History of Blogging Journey Description Infographic Optimized

Here’s a brief timeline and overview of the journey blogging has gone on since it began in 1993:

  • 1993: Blogging officially begins as web browsers are still young
  • 1994: Justin Hall begins personal blogging
  • 1997: The term “Weblog” is coined and soon shortened to “blog”
  • 1998: The first blogging platform (Open Diary) launches
  • 1999: Blogger and LiveJournal launch (with Xanga soon following)
  • 2003: WordPress and TypePad are created
  • 2003: Google buys Blogger and launches AdSense
  • 2004: “Blog” becomes the dictionary word of the year
  • 2005: Vlogging (video blogging) emerges as YouTube launches
  • 2006: HuffPo and Buzzfeed combine news and blogging
  • 2007: Microblogging becomes a trend (short-form content)
  • 2012: Medium is founded (as a free blogging site)
  • 2016: WordPress launches the .blog domain extension
  • 2022: There are now over 31.7 million bloggers in the U.S. alone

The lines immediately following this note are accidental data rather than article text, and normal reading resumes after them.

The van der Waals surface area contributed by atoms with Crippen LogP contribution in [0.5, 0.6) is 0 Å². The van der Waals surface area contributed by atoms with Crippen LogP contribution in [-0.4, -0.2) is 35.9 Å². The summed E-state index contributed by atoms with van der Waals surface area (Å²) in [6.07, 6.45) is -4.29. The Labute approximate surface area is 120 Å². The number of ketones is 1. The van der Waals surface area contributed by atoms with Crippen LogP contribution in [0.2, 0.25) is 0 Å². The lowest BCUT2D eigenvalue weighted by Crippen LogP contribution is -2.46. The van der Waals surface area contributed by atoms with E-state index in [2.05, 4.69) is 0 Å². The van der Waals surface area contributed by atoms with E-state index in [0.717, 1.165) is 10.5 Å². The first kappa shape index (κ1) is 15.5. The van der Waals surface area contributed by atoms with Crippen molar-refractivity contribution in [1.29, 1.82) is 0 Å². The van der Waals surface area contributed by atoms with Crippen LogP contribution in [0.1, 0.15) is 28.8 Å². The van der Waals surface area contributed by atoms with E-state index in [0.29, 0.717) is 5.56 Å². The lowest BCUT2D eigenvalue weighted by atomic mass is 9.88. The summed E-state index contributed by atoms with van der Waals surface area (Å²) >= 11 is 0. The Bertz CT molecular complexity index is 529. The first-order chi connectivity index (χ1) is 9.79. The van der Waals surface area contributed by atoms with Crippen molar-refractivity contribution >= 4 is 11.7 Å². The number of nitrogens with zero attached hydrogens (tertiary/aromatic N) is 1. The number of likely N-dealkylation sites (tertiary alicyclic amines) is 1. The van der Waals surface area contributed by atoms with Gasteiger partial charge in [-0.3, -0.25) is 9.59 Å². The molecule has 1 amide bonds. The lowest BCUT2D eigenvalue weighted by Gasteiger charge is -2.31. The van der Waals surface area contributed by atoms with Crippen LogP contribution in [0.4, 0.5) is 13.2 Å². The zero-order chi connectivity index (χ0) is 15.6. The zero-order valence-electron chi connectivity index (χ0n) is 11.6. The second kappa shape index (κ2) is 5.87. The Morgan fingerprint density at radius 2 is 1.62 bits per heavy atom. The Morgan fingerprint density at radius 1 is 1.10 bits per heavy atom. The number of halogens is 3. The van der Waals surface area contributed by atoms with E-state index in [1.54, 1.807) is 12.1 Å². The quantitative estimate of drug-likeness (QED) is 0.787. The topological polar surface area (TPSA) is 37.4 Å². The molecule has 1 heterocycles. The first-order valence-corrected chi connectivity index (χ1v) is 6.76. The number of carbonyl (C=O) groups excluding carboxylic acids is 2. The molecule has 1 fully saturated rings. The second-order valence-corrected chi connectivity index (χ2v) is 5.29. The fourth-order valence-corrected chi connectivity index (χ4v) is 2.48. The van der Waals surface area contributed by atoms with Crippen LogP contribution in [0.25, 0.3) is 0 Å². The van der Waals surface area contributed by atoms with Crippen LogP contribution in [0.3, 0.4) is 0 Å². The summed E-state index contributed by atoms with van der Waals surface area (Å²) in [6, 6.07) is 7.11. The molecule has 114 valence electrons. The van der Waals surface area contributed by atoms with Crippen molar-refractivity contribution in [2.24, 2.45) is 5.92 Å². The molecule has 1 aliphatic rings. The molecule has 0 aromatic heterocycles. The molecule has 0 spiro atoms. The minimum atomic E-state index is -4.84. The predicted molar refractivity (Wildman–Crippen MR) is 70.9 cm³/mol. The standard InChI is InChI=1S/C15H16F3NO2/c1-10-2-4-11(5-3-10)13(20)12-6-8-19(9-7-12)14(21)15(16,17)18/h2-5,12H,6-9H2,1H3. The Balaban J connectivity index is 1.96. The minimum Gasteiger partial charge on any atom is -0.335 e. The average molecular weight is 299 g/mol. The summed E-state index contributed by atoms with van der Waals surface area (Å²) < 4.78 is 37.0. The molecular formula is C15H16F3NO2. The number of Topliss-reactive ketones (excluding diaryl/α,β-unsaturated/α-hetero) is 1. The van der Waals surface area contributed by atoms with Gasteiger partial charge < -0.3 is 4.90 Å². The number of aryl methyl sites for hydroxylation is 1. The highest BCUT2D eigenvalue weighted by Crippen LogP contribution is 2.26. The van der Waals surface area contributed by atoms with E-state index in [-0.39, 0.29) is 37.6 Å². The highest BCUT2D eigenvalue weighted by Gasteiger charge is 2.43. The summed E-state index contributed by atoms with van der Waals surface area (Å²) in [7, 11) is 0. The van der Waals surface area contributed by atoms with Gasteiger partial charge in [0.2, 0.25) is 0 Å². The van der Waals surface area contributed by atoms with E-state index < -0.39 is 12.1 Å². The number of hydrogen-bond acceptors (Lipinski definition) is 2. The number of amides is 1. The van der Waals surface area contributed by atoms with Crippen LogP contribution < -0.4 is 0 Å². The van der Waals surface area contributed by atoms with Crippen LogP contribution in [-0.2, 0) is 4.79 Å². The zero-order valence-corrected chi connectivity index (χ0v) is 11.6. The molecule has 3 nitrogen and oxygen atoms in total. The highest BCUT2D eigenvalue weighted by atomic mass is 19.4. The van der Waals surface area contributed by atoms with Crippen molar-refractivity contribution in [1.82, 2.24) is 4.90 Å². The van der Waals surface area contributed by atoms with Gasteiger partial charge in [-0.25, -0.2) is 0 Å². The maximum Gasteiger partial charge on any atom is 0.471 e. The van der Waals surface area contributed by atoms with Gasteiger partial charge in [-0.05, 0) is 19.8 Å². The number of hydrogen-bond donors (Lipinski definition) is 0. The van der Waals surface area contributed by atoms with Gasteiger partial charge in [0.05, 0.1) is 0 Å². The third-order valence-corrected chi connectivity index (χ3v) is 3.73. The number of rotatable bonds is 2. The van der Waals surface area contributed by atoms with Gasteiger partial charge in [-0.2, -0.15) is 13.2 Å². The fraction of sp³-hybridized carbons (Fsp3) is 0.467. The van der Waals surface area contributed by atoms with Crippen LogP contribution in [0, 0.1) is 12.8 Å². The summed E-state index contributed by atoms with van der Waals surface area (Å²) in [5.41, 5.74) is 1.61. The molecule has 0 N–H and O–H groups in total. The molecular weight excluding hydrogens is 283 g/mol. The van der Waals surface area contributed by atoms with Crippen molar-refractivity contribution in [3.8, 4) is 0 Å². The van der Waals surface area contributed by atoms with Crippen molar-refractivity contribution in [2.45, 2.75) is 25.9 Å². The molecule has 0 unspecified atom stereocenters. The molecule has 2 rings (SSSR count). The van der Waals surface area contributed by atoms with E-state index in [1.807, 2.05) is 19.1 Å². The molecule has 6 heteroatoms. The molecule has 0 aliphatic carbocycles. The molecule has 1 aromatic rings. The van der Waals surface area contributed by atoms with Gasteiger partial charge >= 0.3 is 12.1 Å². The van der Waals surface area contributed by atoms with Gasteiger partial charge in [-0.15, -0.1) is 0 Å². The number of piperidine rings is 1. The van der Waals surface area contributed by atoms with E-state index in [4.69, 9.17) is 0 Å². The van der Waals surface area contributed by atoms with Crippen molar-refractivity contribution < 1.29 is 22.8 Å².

The reasons why people read blogs have been varied throughout the entire history of blogging. Ultimately though, at the end of the day, people read blogs because they’re looking for solutions to the problems they have… and a blog is often one of the best formats to provide those kinds of solutions to people online—whether through written content, video or audio.

A blog can accommodate any content format, and it can be used to educate, inform, advocate (for your own point of view), sell a product or service, provide support and so much more…

Here are just a few of the reasons why people still read blogs today:

  • To find the answers to quick questions they have
  • To learn a new skill by following along with an in-depth guide
  • To watch a video tutorial that walks through completing a particular task
  • To follow along with the teachings of an expert or influencer within a particular niche
  • To solicit advice on a forum or in the comments section of a relevant blog
  • To get relevant news, information or updates on local happenings
  • To connect with other like-minded individuals and participate in an online community
  • To decide whether or not they should buy a product or service they’re considering
  • To better understand how a new product or service they recently purchased works

If there’s something you can teach, tell or explain to an already existing audience of readers, then a blog is the one of the easiest vehicles to do it.